We tend to think black holes gobble up all the matter around them—but they can actually spew out as much as they suck in. And sometimes they seem to go downright crazy.
Astronomers recently spotted one black hole, nearly 10,000 light-years from Earth, belching out an enormous explosion of x-ray light. Measurements of this tantrum have given scientists one of the clearest pictures yet of what happens when black holes erupt with energy. “One of our big questions is how do we go from this process of material flowing into the black hole to this process of flowing out?” says astronomer Erin Kara of the University of Maryland, College Park, lead author of a paper on the findings, published this week in Nature. “We know this is happening but we don’t understand how it works in detail.” Kara presented the discovery Wednesday at the American Astronomical Society’s annual meeting in Seattle.
The outburst began on March 11, 2018, and quickly transformed a black hole that had been totally invisible to telescopes into one of the brightest objects (in terms of x-ray light) in the entire sky. The object, called MAXI J1820+070, was first spotted by the Monitor of All-sky X-ray Image (MAXI) experiment on the International Space Station. Another observatory on the station, the Neutron star Interior Composition Explorer (NICER), monitored the flare with near-daily observations over the next few months.
Not only did astronomers measure the black hole brightening extremely over this time, they also observed what they called “light echoes”—time lags between the x-ray light coming from two different areas around the black hole. Some light travels straight from a region called the corona, made of electrons and other charged particles close in to the black hole. Farther out and perpendicular to the corona is the “accretion disk”—a wider pancake of gas swirling around the hole and falling into it. Other light comes out of the corona and bounces off this disk, arriving at the NICER detectors later. As NICER watched the eruption, the time between echoes became shorter and shorter, indicating the distance between the disk and corona was shrinking. The scientists had evidence the boundaries of the disk were not changing, so they concluded the corona itself must be getting shorter and thus light did not have to travel so far to reach the disk. “This is the clearest detection to date of these light echoes off of the gas falling into a stellar-mass black hole in our own galaxy,” says Dan Wilkins, an astrophysicist at Stanford University who was not involved in the study. “Being able to detect a change in the time delays between the echoes over the course of the outburst means we can start to learn about what is happening around the black hole.”
Zeroing in on the corona is especially helpful because scientists think this region is likely the base from which powerful beams of particles and light, called relativistic jets, are launched. These jets travel close to light-speed and can be spotted coming from black holes across the universe. “The big fun of this paper, from my point of view, is that we really can ‘see’ the corona shrinking during the evolution of the outburst,” says Stephen Eikenberry of the University of Florida, a co-author on the new paper. “I don’t know of any real theoretical prediction for this ‘shrinkage’ nor of any prior observation of it, so this result will already require overhauling of the theories we have for jet formation.”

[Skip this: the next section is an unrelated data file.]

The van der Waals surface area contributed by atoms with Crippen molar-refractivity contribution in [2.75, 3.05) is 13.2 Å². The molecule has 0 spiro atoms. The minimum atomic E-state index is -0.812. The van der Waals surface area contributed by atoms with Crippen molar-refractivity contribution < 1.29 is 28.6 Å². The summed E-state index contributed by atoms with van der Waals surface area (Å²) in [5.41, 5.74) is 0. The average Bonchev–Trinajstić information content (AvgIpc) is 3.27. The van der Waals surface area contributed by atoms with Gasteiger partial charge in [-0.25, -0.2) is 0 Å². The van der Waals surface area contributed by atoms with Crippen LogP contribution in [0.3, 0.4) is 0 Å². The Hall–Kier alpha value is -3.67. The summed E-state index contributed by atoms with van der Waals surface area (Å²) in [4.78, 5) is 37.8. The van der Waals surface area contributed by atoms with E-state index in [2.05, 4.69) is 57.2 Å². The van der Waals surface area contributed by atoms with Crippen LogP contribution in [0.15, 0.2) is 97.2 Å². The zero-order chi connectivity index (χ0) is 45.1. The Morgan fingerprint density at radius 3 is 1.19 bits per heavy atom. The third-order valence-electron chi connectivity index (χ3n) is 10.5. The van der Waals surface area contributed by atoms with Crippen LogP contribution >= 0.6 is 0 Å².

The black hole in this study holds about 10 times the mass of the sun. The new observations should help astronomers understand not just star-size black holes like this one but also the gargantuan “supermassive” black holes that are located at the centers of galaxies and contain millions of times more mass. “These stellar-mass systems are a convenient analogue for supermassive black holes,” Kara says. “They have similar components, but we see outbursts over several weeks and months whereas for supermassive black holes it’s years.” The new findings support one theory for how supermassive black hole coronas are structured—called the “lamppost model”—which posits coronas are lightbulb-shaped blobs above and below the black hole, as opposed to diffuse clouds. “These new observations are exactly in line with the lamppost model,” Wilkins says. “Indeed, we observed very similar behavior during flares from supermassive black holes, seeing a change in the size of the corona.”
Astronomers hope NICER, which launched in June 2017, and other new observatories will observe many more outbursts in the future and help fill in the missing details of erupting black holes. “It’s a really exciting time to be doing this,” says Joey Neilsen, a physicist at Villanova University and a co-author of the new paper. “We’re getting to a point where the observations are actually ahead of the theory. New missions are allowing us to see things that we hadn’t necessarily thought of before.”